Rodney Monaghan 2010 NAIDOC Award recipient
Professor Rhonda Marriott with Rodney Monaghan 2010 NAIDOC Award recipient
In 2010 Pilbara based Enrolled Nurse, Rodney Monaghan, was the recipient of the inaugural WA Nursing and Midwifery Office Rhonda Marriott NAIDOC Award. Rodney is a recognised law man, has co-researched in Aboriginal health studies, implemented youth programs which have received accolades by the Shire through numerous community awards and his commitment to Aboriginal health and employment led to his successful promotion to become the Pilbara Aboriginal Health Coordinator. The award nominations will open soon as the award is presented during NAIDOC week (July 3 – July 11). Look for the posters and flyers that will be available at this website, at hospitals and community postings in May 2011.
“When I was around 17 or 18 years old, my older cousin was working as an Aboriginal Health Worker in community health in South Hedland. This was back in the 1980s. I asked him “can I work with you when I get older?” So my cousin got me a job working with the Health Department when I got older, I started as a project officer which was comparable to an Aboriginal Liaison Officer. At that time, I did my training in Aboriginal health work while I was working for WA Country Health Services. I completed my training and after 3 years working in the communities of Port Hedland and South Hedland, I moved into dialysis as a health worker. I had to do a lot of clinical work with dialysis patients. After mastering my clinical skills, I was encouraged to do nursing by my Clinical Nurse Manager. It was frightening because it was a long time since I left school. I made my decision and enrolled the next day to do enrolled nursing at TAFE Port Hedland.
I battled through and worked hard, studying the course and working part time in dialysis. The first three months were the hardest. I nearly gave up at times.
What got me through was that I got so much assistance from the nurses from the hospital and the community. They gave me a lot of tutoring with mathematics and assignments. They explained things to me so that it became simple to understand. Nursing is a different kettle of fish to health work and I completed my enrolled nursing in two years. In a short amount of time I was upgraded to Advanced Skill Enrolled Nurse.
In total, I worked with WA Country Health Services for fourteen years. In 2009 I was offered professional development and I moved into a position as an Aboriginal Health Officer to have an opportunity to develop my leadership and management skills.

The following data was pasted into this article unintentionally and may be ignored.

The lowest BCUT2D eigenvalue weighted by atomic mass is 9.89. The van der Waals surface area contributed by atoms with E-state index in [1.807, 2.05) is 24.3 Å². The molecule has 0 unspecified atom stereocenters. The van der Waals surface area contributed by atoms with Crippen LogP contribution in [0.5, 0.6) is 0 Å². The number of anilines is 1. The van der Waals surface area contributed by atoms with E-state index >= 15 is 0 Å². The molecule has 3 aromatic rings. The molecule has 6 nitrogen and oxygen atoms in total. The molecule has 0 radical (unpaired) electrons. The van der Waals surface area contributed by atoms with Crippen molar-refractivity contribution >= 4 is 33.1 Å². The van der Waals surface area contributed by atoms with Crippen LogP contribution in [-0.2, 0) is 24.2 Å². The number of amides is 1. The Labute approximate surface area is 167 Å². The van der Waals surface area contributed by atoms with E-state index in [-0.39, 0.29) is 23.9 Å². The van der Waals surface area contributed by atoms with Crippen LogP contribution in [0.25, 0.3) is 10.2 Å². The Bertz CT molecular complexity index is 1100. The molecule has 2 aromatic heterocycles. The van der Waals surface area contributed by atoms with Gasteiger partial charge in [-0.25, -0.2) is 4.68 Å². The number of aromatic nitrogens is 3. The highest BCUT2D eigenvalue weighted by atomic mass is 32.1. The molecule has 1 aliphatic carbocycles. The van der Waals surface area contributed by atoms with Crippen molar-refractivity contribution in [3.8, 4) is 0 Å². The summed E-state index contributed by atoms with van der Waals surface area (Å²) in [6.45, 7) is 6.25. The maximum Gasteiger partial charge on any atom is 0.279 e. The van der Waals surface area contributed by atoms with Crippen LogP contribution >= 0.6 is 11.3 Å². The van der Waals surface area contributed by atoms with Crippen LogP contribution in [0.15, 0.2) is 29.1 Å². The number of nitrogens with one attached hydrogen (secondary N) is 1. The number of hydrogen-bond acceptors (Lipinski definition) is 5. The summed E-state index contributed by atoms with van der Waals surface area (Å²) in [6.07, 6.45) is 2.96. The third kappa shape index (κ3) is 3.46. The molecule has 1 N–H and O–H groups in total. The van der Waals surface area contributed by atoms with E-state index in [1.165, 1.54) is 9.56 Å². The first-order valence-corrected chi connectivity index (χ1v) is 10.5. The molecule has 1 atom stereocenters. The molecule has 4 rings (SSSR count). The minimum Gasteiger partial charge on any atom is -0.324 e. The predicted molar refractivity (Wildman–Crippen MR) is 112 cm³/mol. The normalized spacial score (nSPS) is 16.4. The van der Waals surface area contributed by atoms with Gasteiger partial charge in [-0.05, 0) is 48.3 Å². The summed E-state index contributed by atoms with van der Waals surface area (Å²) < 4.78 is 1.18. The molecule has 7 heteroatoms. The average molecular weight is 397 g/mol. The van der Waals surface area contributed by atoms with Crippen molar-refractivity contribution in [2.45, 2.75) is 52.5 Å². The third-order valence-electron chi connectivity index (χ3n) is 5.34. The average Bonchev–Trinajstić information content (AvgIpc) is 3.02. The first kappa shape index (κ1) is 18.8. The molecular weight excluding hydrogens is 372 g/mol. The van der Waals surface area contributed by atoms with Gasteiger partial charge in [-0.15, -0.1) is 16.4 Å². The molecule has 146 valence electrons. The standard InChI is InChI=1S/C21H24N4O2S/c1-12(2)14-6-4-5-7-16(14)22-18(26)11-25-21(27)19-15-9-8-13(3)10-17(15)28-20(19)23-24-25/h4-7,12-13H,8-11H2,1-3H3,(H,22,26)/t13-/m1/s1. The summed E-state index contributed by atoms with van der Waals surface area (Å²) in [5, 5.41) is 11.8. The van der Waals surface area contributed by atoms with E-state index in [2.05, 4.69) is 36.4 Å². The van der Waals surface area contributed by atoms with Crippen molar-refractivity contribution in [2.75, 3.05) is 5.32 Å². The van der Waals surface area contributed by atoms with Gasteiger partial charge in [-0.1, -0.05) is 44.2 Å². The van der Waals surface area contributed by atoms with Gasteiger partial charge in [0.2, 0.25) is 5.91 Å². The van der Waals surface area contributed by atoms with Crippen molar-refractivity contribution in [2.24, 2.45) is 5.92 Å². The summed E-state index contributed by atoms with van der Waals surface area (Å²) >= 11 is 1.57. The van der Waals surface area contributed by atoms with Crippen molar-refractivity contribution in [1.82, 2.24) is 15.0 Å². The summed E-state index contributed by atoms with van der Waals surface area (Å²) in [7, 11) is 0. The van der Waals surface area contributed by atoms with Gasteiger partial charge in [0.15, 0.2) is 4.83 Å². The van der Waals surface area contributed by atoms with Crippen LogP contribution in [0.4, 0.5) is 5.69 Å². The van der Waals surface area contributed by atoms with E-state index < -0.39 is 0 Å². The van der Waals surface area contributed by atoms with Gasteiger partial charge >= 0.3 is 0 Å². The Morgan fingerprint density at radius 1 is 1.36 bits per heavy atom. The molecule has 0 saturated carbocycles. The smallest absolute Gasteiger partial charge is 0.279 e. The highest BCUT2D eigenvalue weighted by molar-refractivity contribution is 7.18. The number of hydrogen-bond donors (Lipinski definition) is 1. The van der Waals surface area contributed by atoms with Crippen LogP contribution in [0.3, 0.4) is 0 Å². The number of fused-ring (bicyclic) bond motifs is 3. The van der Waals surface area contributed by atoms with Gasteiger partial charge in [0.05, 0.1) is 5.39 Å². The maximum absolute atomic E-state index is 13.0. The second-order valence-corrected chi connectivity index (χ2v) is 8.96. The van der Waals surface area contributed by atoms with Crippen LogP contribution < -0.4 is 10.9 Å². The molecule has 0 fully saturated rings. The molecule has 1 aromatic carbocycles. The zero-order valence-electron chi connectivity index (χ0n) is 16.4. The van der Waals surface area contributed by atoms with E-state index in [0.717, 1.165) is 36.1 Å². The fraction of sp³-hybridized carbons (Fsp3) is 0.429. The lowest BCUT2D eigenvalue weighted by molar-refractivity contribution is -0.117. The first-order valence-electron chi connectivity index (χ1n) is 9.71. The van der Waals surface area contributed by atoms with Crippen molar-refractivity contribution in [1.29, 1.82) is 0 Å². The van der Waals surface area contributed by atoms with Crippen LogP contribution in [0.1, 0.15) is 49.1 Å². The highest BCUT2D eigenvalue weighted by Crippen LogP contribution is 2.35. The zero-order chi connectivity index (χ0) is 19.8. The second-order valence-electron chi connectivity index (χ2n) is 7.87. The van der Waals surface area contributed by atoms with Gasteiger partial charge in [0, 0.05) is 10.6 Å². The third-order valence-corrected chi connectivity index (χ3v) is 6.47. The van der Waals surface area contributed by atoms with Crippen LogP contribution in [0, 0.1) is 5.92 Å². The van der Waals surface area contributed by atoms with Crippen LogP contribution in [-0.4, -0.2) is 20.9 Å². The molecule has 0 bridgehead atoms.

In just twelve months I have moved my way up from the Health Officer to Coordinator of Aboriginal Health to my current position of Regional Coordinator of Aboriginal Health. In my role I negotiate and consult with communities across the large expanse of the West Pilbara with the executive body of WACHS. I have also been involved in pivotal projects aimed at improving services to Aboriginal people through co-authoring research, consulting on workforce issues and developing and implementing cultural awareness and consultancy for WA Country Health Service employees.
I am also well respected by the mining companies due to my tribal law and knowledge of my culture and land. I am a member of the Njamal Peoples’ Trust and on the working group that negotiate with the mining companies on land access, issues, and royalties. I rely on my skills of communication and negotiation and knowledge of the Njamal cultural and land rights.
I am a tribal leader and Lore man. I am a well respected leader in my community. I lead by example. I don’t drink, I don’t smoke and I spend a lot of time with kids and the elderly. I like working with the sick and the elderly. I am highly involved in community sports and youth, with regional basketball and also boxing. I have a background in youth work which has been recognised.
I also run my own business - Indigenous Training Australia (external site) and 90% of my employees are Indigenous. Currently, fourteen local Indigenous people work in my company.
During my time working as a Senior Youth Worker I received two community awards from the Shire of Port Hedland for work leading to community morale, such as reduced crime rate.
After one year working in dialysis, I was awarded with the Centenary Medal for my work with health and community.
I’d like to see more Indigenous Health Workers and nurses working in our region to help our people with their health. We need our people involved in management to have input into decisions about health for our people. Nursing for me was vital as a stepping stone into management. Since I have completed my nursing, I have learned so much. I learnt I can go anywhere in my career. I have a career that I am passionate about. Improving Aboriginal health in my region is my goal.”
Rodney Monaghan, Regional Aboriginal Coordinator, Hedland Health Campus